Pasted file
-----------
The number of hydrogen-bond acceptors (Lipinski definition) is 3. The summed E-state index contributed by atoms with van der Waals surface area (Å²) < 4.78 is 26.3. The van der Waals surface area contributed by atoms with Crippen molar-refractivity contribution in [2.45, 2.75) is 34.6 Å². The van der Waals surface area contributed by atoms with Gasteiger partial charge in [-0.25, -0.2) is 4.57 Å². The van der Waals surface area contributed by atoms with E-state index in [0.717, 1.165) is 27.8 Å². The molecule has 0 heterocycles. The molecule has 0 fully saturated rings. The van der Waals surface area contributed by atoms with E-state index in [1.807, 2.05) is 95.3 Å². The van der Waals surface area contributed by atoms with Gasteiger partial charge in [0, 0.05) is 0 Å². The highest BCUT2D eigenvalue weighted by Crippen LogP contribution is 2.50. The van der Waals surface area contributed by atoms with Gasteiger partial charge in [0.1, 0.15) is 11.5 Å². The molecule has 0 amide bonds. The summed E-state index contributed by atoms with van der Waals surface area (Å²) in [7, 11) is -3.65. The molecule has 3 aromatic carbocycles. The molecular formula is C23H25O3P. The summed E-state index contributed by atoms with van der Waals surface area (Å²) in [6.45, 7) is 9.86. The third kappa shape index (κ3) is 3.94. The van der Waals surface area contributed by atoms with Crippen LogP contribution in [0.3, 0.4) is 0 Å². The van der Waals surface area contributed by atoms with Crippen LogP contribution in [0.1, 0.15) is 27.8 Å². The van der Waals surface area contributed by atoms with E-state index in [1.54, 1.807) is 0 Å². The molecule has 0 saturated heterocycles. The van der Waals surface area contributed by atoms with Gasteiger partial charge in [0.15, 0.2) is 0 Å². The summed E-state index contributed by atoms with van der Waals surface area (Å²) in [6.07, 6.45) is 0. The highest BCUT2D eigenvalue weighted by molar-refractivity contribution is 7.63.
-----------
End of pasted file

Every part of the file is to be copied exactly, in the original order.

The number of hydrogen-bond acceptors (Lipinski definition) is 3. The summed E-state index contributed by atoms with van der Waals surface area (Å²) < 4.78 is 26.3. The van der Waals surface area contributed by atoms with Crippen molar-refractivity contribution in [2.45, 2.75) is 34.6 Å². The van der Waals surface area contributed by atoms with Gasteiger partial charge in [-0.25, -0.2) is 4.57 Å². The van der Waals surface area contributed by atoms with E-state index in [0.717, 1.165) is 27.8 Å². The molecule has 0 heterocycles. The molecule has 0 fully saturated rings. The van der Waals surface area contributed by atoms with E-state index in [1.807, 2.05) is 95.3 Å². The van der Waals surface area contributed by atoms with Gasteiger partial charge in [0, 0.05) is 0 Å². The highest BCUT2D eigenvalue weighted by Crippen LogP contribution is 2.50. The van der Waals surface area contributed by atoms with Gasteiger partial charge in [0.1, 0.15) is 11.5 Å². The molecule has 0 amide bonds. The summed E-state index contributed by atoms with van der Waals surface area (Å²) in [7, 11) is -3.65. The molecule has 3 aromatic carbocycles. The molecular formula is C23H25O3P. The summed E-state index contributed by atoms with van der Waals surface area (Å²) in [6.45, 7) is 9.86. The third kappa shape index (κ3) is 3.94. The van der Waals surface area contributed by atoms with Crippen LogP contribution in [0.3, 0.4) is 0 Å². The van der Waals surface area contributed by atoms with Crippen LogP contribution in [0.1, 0.15) is 27.8 Å². The van der Waals surface area contributed by atoms with E-state index in [1.54, 1.807) is 0 Å². The molecule has 0 saturated heterocycles. The van der Waals surface area contributed by atoms with Gasteiger partial charge in [0.15, 0.2) is 0 Å². The summed E-state index contributed by atoms with van der Waals surface area (Å²) in [6.07, 6.45) is 0. The highest BCUT2D eigenvalue weighted by molar-refractivity contribution is 7.63.